That night I sat on Facebook with Mel talking about what I should do the following morning. What questions I should ask… blankets for my baby and many other things. It all felt like such a rush.  The following day we got to the hospital very early. We were in the system. I was on a list with other women having ERPCs out of choice. I sat in the waiting room and felt like screaming that I didn’t want to be there.  That I wanted my baby and that I didn’t have a choice.

Sat in the office with the registrar we waited for the surgeon to come in.  His air and attitude when he walked in was that of someone who wasn’t judging me, but wasn’t condoning the act of me choosing to get rid of my baby.  He picked up my file and started reading. I saw him physically crumple. He looked up gently and asked “but everything was ok at the 12 week scan?” when I nodded he just said “I’m so sorry”.  After he had left I asked the registrar who was doing all the paperwork with me, if I could please know the sex of my baby. He seems shocked by this request. His shock confused me so much that I didn’t feel comfortable asking about a blanket for my baby or what would happen to their remains.  

I broke down completely when the nurse who had walked us to the ward told Ben he wasn’t allowed to come any further.  I sat in the waiting room with 10 other women. I was sobbing. The nurse didn’t understand. She said, don’t be scared, it’s a simple everyday surgery.  She didn’t understand or just didn’t know, that I wasn’t sobbing because I was scared. If only they had a way to tell the professionals that “this patient has suffered a loss”.

I’ve never come to terms with the fact that to this day I don’t know where my baby’s remains ended up.  After the registrar’s reaction to my request to know the sex of my baby, I didn’t feel confident to ask anything else.  I felt that maybe I was strange wanting to know what would happen to my baby. Although, had I laboured and given birth, it would have been a different experience completely.  I would have been able to choose a resting place for my baby. I would have been able to wrap a tiny blanket around them.

Above and beyond her role, by obstetrician called me to tell me the results of the post mortem and to tell me that my baby had been a boy.  I felt so terribly sad that I didn’t know where he was… panicked almost. Knowing the sex made him even more real and the loss felt even more devastating.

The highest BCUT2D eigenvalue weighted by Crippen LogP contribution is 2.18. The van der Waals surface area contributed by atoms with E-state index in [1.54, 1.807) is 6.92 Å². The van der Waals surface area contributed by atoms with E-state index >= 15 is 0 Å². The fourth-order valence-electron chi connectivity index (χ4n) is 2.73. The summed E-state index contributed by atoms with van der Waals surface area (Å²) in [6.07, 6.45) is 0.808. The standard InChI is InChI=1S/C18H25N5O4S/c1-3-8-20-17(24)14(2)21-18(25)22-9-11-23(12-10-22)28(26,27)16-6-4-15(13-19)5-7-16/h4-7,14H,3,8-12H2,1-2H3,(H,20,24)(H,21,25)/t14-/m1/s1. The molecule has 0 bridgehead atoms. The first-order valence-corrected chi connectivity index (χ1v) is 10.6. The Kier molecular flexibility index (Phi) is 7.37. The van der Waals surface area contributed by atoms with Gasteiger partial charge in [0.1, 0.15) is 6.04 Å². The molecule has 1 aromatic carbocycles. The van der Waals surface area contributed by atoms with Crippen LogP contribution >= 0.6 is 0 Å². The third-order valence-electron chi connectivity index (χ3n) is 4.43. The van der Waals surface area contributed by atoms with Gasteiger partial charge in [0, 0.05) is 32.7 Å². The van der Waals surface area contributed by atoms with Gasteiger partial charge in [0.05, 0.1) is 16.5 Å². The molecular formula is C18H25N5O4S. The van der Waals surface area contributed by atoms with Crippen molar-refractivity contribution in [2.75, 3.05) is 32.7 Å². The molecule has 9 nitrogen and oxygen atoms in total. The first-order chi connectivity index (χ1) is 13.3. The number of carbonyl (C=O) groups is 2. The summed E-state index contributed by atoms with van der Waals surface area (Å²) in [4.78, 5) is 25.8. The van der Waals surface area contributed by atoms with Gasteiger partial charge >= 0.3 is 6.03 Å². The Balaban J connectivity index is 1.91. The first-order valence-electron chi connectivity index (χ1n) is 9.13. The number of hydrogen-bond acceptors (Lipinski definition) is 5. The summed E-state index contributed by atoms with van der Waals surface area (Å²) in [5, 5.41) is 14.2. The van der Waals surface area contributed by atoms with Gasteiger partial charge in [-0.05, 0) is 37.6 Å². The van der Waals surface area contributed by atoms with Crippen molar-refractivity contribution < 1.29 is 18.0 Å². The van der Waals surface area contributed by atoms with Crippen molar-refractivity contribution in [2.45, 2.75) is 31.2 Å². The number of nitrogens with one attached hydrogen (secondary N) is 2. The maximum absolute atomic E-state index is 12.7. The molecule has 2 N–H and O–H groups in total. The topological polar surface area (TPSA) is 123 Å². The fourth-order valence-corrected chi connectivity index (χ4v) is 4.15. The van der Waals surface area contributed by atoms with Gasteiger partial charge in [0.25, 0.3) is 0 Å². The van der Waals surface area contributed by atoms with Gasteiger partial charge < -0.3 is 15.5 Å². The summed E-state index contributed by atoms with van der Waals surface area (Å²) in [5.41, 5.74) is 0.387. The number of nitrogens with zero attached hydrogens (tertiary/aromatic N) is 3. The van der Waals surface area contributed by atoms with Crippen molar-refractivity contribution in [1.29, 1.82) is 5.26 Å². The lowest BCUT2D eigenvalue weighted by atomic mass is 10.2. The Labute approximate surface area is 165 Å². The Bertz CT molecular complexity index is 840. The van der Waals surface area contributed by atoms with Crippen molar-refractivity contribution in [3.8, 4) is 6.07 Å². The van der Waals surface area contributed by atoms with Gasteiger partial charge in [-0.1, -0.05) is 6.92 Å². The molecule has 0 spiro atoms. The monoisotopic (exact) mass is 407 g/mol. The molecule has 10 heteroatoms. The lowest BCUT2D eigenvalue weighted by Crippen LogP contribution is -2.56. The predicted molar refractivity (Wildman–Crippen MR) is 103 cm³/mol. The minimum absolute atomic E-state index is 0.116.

Ben and I weren’t sure whether we should name him, but I’m so glad that we did.  Henry is part of our lives every day.

3 months after we lost Henry I fell pregnant with Charlie.  It wasn’t a straightforward pregnancy, I had high blood pressure, gestational diabetes, the list goes on.  I had the same obstetrician, she’d offered to refer me to a colleague if I felt more comfortable with it, but I wanted to stay with her.  She knew my history, but more importantly, I felt that she truly cared about me and the health of my unborn child. At 37 weeks, Charlie, like his sister, rushed into this world.  We made it to the delivery suite this time, but only just!

He is now 4 and a half.  It’s difficult sometimes watching him growing up, wondering if his brother would have been like him or not.  Charlie started school last September. The absolute youngest he could be. In fact had he gone to term he wouldn’t be starting until later this year!  I got really emotional in the days leading up to him starting. Not just because he felt too little to be starting school, but also because Henry would also have been starting school too.   It’s bittersweet because of course had we not lost Henry, we wouldn’t have Charlie in our lives.

In 2016 we made the life changing decision to move to Cornwall.  We love life down here. In 2017, whilst Ben was away working, I realised that I’d missed a period.  I took a test and was pleasantly surprised to discover I was pregnant again. We weren’t trying. We’d kind of decided that we weren’t going to have any more children.  It was Ben’s birthday and I sent him the test in a bracelet gift box to the theatre he was working at, with the instructions to facetime me when he was going to open it. Although he was initially disappointed not to find an apple watch in the box, he was eventually happy with the news.